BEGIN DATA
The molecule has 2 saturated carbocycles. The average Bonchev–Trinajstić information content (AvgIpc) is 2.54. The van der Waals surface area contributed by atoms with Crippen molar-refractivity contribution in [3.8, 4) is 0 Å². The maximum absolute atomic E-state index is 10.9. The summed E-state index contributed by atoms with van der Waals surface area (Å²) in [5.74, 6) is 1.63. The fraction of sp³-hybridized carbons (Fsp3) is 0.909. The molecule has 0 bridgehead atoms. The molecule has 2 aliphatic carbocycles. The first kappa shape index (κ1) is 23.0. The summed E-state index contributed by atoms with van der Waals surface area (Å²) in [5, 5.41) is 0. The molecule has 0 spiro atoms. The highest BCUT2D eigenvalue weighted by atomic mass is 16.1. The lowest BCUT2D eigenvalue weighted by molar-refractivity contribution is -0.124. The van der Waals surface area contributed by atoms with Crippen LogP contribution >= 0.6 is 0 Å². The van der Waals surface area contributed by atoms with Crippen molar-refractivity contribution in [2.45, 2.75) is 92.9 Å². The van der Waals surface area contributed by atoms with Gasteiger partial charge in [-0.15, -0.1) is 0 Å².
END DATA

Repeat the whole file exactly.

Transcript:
The molecule has 2 saturated carbocycles. The average Bonchev–Trinajstić information content (AvgIpc) is 2.54. The van der Waals surface area contributed by atoms with Crippen molar-refractivity contribution in [3.8, 4) is 0 Å². The maximum absolute atomic E-state index is 10.9. The summed E-state index contributed by atoms with van der Waals surface area (Å²) in [5.74, 6) is 1.63. The fraction of sp³-hybridized carbons (Fsp3) is 0.909. The molecule has 0 bridgehead atoms. The molecule has 2 aliphatic carbocycles. The first kappa shape index (κ1) is 23.0. The summed E-state index contributed by atoms with van der Waals surface area (Å²) in [5, 5.41) is 0. The molecule has 0 spiro atoms. The highest BCUT2D eigenvalue weighted by atomic mass is 16.1. The lowest BCUT2D eigenvalue weighted by molar-refractivity contribution is -0.124. The van der Waals surface area contributed by atoms with Crippen LogP contribution >= 0.6 is 0 Å². The van der Waals surface area contributed by atoms with Crippen molar-refractivity contribution in [2.45, 2.75) is 92.9 Å². The van der Waals surface area contributed by atoms with Gasteiger partial charge in [-0.15, -0.1) is 0 Å².